The Math Teacher Metaphor

July 25, 2019
The math teacher metaphor is an MBCT exercise used to show how our tendency to come to conclusions without getting all the information can have some terrible consequences.

There are many cases where your thoughts work more against you than for you. The problem isn’t so much what the thoughts are about, as is the way you come about them. They’re often cognitive errors that stem from poor frameworks embedded in your mind. This can cause problems in daily life. But the math teacher metaphor can help with this.

One example of these problematic cognitive frameworks is something called arbitrary inference. It basically means that you reach a conclusion without actually having evidence to support it. In some cases, there might even be evidence to the contrary.

Although it can be useful by pulling from your own experiences, this process can also lead you to draw some very off-base conclusions about the world around you. Let’s take a deeper look at that.

How drawing conclusions can be useful

To be fair, drawing conclusions based on one characteristic or concrete fact can save you time and effort. If someone tells Alejandra that Guillermo likes to do home chores and things like that, it’s no surprise she’d think he loves to cook. Thus, the next time they see each other, she might suggest a dinner where they both bring a dish.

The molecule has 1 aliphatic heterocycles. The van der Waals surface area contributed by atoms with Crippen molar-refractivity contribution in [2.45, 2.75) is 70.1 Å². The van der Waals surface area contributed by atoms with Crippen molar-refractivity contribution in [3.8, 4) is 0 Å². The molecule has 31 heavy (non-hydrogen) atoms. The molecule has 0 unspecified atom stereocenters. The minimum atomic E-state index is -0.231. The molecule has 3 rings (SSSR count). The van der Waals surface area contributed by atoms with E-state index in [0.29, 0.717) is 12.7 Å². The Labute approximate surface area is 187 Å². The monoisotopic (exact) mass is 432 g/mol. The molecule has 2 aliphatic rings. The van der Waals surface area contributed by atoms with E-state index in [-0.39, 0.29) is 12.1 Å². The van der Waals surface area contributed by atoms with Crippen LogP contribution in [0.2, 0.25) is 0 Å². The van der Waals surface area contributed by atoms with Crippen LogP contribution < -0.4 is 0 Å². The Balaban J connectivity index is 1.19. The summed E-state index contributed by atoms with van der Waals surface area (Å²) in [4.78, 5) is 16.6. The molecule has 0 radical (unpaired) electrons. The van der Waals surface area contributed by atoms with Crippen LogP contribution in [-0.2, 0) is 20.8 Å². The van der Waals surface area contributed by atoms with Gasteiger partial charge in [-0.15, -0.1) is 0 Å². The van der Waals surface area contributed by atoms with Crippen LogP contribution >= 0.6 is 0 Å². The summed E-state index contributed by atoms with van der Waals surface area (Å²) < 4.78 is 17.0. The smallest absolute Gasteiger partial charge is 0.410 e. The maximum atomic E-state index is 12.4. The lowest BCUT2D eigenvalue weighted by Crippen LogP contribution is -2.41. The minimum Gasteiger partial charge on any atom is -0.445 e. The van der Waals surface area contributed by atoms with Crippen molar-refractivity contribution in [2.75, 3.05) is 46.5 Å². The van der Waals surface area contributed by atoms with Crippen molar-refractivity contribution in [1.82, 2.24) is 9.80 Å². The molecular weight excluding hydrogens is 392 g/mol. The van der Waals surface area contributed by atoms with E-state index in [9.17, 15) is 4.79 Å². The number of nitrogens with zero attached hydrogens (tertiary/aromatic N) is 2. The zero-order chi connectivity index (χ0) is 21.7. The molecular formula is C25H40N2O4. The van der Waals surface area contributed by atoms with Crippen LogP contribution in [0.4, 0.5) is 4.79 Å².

But Will might not actually have any idea how to cook. You might want to say this mix-up is perfectly understandable, but that’s part of the problem. That “normal” experience you think you have in various situations could actually lead you to have an improper view of things.

A woman sitting on the couch with her knees in her chest, looking thoughtful, or concerned.

MBCT: Mindfulness-based cognitive therapy

MBCT is a model that combines two separate practices: cognitive therapy and Jon Kabat-Zinn’s mindfulness-based stress reduction program. The original goal of merging these two practices was to help prevent frequent relapses after a patient had finished therapy for depression. 

There were many studies about residual symptoms and relapses in depression patients after they’d finished a therapy cycle. The numbers were alarming. Approximately 70% of people showed cognitive symptoms of depression after therapy was over. Even the 75% of people who responded well to therapy had five or more residual symptoms.

In general, those symptoms were things such as an inability to concentrate, a lack of focus, trouble finding words, mental sluggishness, and trouble making decisions.

That’s what makes MBCT, developed by Segal, Williams, and Teasdale in 2002, so necessary right now. They created this form of therapy as something to do in group sessions. In these sessions, you’ll work on meditation, feelings, and emotions as a way to prevent a relapse.

MBCT helps you learn to redirect your attention towards ways of thinking that will help you get out of the web of depression if you find yourself there again.

MBCT and metaphors

Metaphors are a common tool in MBCT. The goal with this is to help people change their cognitive processes, and show them how to spot an irrational thoughtFrom there, they can learn to deal with that thought the right way.

One of the metaphors used in MBCT is the math teacher metaphor. This one involves closing your eyes so you can be fully aware of the thoughts, sensations, and emotions brought up by the story. Here’s how it works.

Awareness-building: The math teacher metaphor

Here’s the basic structure for the story: